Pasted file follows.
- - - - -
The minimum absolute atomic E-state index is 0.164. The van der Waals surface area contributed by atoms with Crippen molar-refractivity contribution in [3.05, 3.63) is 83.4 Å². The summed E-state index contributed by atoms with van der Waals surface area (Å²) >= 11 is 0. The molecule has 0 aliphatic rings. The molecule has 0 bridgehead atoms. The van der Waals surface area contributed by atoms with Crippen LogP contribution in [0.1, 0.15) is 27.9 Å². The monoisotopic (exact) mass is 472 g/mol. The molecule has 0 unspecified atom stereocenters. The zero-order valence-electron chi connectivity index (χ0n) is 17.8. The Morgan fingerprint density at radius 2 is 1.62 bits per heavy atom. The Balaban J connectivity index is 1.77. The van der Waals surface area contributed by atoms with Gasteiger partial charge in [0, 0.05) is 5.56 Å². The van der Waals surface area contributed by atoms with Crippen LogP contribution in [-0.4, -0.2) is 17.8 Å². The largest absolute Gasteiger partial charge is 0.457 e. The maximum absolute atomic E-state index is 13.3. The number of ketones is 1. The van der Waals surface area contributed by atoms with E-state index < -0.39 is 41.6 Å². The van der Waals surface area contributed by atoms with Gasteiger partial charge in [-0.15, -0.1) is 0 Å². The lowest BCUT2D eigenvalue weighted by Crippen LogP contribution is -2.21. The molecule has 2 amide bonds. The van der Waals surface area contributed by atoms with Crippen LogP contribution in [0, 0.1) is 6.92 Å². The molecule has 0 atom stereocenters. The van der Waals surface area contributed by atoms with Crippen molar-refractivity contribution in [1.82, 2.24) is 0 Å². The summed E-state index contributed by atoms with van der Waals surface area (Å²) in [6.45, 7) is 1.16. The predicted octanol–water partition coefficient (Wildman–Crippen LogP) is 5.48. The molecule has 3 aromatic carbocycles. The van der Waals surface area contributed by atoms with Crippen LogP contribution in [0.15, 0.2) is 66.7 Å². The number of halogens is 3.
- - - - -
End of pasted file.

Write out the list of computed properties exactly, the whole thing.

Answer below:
The minimum absolute atomic E-state index is 0.164. The van der Waals surface area contributed by atoms with Crippen molar-refractivity contribution in [3.05, 3.63) is 83.4 Å². The summed E-state index contributed by atoms with van der Waals surface area (Å²) >= 11 is 0. The molecule has 0 aliphatic rings. The molecule has 0 bridgehead atoms. The van der Waals surface area contributed by atoms with Crippen LogP contribution in [0.1, 0.15) is 27.9 Å². The monoisotopic (exact) mass is 472 g/mol. The molecule has 0 unspecified atom stereocenters. The zero-order valence-electron chi connectivity index (χ0n) is 17.8. The Morgan fingerprint density at radius 2 is 1.62 bits per heavy atom. The Balaban J connectivity index is 1.77. The van der Waals surface area contributed by atoms with Gasteiger partial charge in [0, 0.05) is 5.56 Å². The van der Waals surface area contributed by atoms with Crippen LogP contribution in [-0.4, -0.2) is 17.8 Å². The largest absolute Gasteiger partial charge is 0.457 e. The maximum absolute atomic E-state index is 13.3. The number of ketones is 1. The van der Waals surface area contributed by atoms with E-state index < -0.39 is 41.6 Å². The van der Waals surface area contributed by atoms with Gasteiger partial charge in [-0.15, -0.1) is 0 Å². The lowest BCUT2D eigenvalue weighted by Crippen LogP contribution is -2.21. The molecule has 2 amide bonds. The van der Waals surface area contributed by atoms with Crippen LogP contribution in [0, 0.1) is 6.92 Å². The molecule has 0 atom stereocenters. The van der Waals surface area contributed by atoms with Crippen molar-refractivity contribution in [1.82, 2.24) is 0 Å². The summed E-state index contributed by atoms with van der Waals surface area (Å²) in [6.45, 7) is 1.16. The predicted octanol–water partition coefficient (Wildman–Crippen LogP) is 5.48. The molecule has 3 aromatic carbocycles. The van der Waals surface area contributed by atoms with Crippen LogP contribution in [0.15, 0.2) is 66.7 Å². The number of halogens is 3.